Why I Stopped Using My Cash Back Credit Cards

When I turned 18, my mom let me know that I’d reached an important part of my financial life — I could get my very own credit card. I had always seen how much trouble people would get themselves into with credit card debt, so I was afraid of getting one in the first place. My parents, who’ve always been very responsible with money, shut this thought down almost immediately. They reassured me that if I treated my credit card like a debit card (meaning that I should never spend more than I have sitting in my bank account), I would be fine.

Reluctantly, I applied for the credit card, and got it in the mail within the week. After a few months of not being irresponsible (yay) with my standard US Bank credit card, my bank decided to reward me with a cash back version of the card I already had. Seeing how I wasn’t getting any rewards with my current card, I decided to go for it. My thought was, Why not? This piece of plastic is just an upgrade from my current piece of plastic.

Back when I first got these credit cards, I was at the age when I didn’t even try to budget (yikes). I just knew that if I tried to spend less than I made, I’d be fine. What I didn’t account for was that I could still potentially be spending money on things I didn’t really need. Seeing how I only worked a minimum wage job at a water park, you can see how this was not good.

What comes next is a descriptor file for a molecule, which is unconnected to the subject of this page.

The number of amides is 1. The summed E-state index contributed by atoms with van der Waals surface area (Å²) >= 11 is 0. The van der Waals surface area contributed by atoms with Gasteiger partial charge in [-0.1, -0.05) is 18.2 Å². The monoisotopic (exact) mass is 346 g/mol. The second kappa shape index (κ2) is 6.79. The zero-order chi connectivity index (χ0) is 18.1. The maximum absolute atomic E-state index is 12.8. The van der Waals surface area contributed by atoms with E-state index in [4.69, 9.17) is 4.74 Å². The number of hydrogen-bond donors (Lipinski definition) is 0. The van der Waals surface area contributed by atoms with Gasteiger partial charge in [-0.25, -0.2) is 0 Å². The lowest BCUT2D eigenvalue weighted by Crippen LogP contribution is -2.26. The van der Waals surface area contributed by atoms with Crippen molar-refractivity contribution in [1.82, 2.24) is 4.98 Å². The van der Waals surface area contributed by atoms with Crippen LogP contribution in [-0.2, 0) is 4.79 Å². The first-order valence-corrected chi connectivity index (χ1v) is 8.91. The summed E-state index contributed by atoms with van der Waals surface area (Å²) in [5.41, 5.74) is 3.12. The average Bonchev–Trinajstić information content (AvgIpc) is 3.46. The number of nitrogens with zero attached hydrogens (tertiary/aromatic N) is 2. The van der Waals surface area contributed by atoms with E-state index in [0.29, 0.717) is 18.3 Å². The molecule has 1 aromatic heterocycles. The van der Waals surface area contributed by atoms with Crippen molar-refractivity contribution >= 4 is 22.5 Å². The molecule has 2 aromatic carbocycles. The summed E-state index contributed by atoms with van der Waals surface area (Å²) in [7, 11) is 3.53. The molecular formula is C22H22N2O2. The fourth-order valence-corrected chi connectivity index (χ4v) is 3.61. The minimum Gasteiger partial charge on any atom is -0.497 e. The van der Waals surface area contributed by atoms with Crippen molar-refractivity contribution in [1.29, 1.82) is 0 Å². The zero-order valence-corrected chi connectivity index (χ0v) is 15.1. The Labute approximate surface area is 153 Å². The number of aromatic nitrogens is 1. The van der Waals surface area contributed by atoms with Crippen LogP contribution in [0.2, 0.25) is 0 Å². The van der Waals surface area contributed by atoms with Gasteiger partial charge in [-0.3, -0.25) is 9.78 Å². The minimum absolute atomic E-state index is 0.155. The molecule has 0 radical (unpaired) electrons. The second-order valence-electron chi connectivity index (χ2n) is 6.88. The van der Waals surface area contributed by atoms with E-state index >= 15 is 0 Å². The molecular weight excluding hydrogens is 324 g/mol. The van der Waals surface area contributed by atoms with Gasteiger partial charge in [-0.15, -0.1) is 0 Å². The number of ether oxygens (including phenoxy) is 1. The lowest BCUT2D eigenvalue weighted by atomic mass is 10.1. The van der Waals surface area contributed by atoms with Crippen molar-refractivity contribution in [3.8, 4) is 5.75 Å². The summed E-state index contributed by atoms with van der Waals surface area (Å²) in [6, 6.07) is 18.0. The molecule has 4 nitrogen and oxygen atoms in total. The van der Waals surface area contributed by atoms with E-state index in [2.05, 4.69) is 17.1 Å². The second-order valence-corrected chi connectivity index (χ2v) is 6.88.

Here’s where the problem really started, though: I thought that I was spending money on things I needed, AND I thought I was getting paid to get those things. My dangerous thinking ended up leading me to apply for another cash back card, because I thought it would be a great idea to boost my credit score while getting even more credit card rewards.

Currently, at the age of 20, I now have three credit cards: that original US Bank Platinum card, the US Bank Cash+, and the Discover It card. You know what else I have because of those three pieces of plastic? Stuff I don’t need, as well as cold, hard cash missing from my bank account.

I’m a mathematician — let me crunch some numbers for you. Here’s the deal: the absolute best cash back rewards offered currently is up to 5% on select categories. This means that even if you only bought things in those categories (which let’s be real, you’re not going to shop only at the weird stores and places they pick all of the time), you would have to spend $2,000 to get $100. You still spent $1,900 you didn’t need to.

Think what you could do with $1,900. That’s mortgage or rent. That could be tuition money, or money you could invest.

I’ve recently embarked on a journey to stop using my credit cards altogether. After reading Rachel Cruze’s book Love Your Life, Not Theirs, I decided that I was going to stick to using only cash and my debit card to pay for things. What I am now realizing is that the credit card marketers have gotten so far into my head that $2 in cash back sounds better than not worrying about paying another bill for some reason.

After doing some research, I found that the reason I feel the need to swipe a piece of plastic is because of instant gratification. Even just the phrase “cash back” makes us think we are getting something from nothing almost immediately. Even though I have numbers to prove why using these credit cards is a bad idea, my mind is stuck on the fear that I’m missing out on free money — the worst kind of FOMO. But you know what I’m missing out on when I’m using those cards? Not panicking about whether or not I remembered to pay a bill, not cluttering up my small apartment with things I really need, or having some extra cash.